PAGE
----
New science being reported and published sounds like eco-sci-fi. A recent report from researchers at the University of Bristol, UK, states that scientists have discovered that flowers communicate to bees specific information: “When a bee enters the plant’s electric field, a small electric charge develops that can transmit information. The hairs on the bumblebee may help it receive these signals”
The flowers communicate how much pollen they have, if another bee has visited them recently, and what type of flower they are. This communication effectively aids bees in the work they do. It is said that the flower ‘knows’ that a bee won’t visit them if they don’t provide accrate information about their nectar or pollen. They use positive reinforcement through electromagnetic signals to help them draw the bee in, as well as their bright colors, exotic petals and heady perfumes. They always tell the truth about what they have to offer.
Plants are generally negatively charged since they are grounded while bees develop positive charges which can build up to 200-volts as they fly through the air. Flowers emit patterns of electrical signals that can communicate information to the bumblebees. These electrical signals can work in concert with the flower’s other cues to imbed its memory with the pollinating insect. When a bee lands on a flower, this electric charge helps the bee and flower ‘talk’ or exchange informaton.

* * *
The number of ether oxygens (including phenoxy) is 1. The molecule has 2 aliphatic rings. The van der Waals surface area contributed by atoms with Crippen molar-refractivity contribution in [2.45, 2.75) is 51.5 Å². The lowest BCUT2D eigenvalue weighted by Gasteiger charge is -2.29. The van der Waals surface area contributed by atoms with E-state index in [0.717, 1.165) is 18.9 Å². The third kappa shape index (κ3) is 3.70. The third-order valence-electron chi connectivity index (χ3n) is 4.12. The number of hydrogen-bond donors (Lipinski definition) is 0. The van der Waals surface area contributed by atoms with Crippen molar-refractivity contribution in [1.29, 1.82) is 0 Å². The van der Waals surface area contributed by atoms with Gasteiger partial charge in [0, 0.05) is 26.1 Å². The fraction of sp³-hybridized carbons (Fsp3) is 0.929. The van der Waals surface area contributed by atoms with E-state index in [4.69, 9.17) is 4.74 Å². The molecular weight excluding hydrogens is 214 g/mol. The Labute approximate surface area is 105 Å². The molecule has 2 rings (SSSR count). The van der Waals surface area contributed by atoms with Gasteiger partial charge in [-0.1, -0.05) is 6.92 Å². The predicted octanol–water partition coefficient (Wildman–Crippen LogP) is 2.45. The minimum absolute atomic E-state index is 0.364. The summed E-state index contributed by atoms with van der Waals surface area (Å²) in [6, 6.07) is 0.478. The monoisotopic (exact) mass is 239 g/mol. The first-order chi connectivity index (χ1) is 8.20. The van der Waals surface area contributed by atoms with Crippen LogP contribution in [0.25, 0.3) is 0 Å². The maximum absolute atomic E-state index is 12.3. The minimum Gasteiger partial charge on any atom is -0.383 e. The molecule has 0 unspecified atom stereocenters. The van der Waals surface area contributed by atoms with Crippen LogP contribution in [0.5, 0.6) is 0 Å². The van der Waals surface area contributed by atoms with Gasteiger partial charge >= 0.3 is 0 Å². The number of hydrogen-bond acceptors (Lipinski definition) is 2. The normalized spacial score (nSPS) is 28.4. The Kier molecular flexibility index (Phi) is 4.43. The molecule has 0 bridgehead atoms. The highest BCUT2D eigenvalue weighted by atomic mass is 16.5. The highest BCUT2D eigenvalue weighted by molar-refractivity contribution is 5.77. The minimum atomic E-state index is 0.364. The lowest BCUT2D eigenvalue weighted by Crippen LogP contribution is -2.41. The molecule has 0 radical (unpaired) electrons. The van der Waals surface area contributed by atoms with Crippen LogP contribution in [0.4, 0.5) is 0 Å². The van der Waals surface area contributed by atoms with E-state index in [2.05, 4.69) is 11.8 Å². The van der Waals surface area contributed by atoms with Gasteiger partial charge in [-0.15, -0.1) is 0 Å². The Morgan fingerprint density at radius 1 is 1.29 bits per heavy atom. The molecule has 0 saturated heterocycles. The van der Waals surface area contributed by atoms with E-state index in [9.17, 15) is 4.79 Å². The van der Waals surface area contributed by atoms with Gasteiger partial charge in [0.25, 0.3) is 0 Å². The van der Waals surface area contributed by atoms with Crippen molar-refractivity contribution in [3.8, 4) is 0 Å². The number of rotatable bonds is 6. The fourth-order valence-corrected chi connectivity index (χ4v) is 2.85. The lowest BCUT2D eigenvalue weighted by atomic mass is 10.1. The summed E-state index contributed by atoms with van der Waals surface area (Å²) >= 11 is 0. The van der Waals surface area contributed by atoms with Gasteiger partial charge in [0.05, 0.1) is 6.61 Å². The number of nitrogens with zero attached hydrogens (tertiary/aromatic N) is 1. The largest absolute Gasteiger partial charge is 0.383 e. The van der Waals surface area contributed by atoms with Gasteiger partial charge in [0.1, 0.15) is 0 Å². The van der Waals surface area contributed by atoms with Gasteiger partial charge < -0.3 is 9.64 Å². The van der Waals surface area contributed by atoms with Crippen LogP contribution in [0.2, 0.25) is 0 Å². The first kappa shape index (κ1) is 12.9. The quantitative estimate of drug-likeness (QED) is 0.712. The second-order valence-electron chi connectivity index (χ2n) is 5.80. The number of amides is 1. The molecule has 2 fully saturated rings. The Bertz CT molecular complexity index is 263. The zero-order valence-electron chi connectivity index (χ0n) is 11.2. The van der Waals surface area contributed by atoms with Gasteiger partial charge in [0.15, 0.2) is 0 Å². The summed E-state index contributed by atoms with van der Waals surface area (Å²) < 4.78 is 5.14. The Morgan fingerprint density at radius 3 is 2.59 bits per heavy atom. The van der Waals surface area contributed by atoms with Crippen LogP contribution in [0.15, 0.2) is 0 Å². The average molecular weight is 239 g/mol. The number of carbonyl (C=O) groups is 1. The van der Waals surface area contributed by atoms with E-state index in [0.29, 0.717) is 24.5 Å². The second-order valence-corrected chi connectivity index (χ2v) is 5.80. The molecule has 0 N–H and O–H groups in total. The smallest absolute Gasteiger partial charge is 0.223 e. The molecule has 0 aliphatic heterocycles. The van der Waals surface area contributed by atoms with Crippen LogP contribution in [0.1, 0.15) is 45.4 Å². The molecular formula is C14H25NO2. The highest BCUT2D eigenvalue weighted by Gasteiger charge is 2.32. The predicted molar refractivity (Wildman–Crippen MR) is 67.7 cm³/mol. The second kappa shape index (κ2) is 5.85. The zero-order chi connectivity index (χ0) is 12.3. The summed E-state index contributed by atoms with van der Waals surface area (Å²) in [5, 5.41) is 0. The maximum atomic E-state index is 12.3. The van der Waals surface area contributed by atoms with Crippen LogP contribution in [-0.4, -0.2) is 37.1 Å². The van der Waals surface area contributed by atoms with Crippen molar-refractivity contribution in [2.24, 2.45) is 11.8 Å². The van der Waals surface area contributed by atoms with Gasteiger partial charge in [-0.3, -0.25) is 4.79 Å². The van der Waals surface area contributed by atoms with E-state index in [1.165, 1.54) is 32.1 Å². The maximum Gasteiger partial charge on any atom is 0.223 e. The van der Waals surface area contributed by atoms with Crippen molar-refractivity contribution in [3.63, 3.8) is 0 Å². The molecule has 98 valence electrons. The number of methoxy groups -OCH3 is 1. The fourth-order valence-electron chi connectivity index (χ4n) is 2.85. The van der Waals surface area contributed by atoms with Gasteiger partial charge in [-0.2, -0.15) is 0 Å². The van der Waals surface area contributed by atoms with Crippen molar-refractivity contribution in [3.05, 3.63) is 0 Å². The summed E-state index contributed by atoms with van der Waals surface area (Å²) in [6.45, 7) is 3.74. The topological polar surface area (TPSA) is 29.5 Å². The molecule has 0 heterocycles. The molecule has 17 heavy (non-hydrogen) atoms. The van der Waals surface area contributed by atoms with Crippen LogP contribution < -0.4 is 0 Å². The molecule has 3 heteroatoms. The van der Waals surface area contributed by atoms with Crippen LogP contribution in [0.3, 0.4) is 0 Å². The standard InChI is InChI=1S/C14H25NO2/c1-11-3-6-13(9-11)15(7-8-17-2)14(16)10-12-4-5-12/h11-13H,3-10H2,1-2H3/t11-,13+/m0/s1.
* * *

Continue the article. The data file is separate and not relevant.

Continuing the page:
Researchers placed electrodes in the stems of petunias. They found that the potential energy in the field of the petunia changed for several minutes after being visited by a bee. The assumption, yet unproven, is that the petunia sends a signal about its diminished nectar supplies. “The last thing a flower wants to attract is a bee and then fail to provide nectar: since bees are good learners and would soon lose interest in such an unrewarding flower.”
Plants and bees have had a co-dependent relationship for eons. It is not surprising that intricate mechanisms exist to ensure their mutual benefit. The more we learn, the more we see the divine hand of God in the creation of this amazingly wonderous Earth.
For now, Earlynn’s just sayin’: “We live in such a beautiful world. God’s hand is seen everywhere. Below is a picture of my gardens. I feel God’s presence there.”
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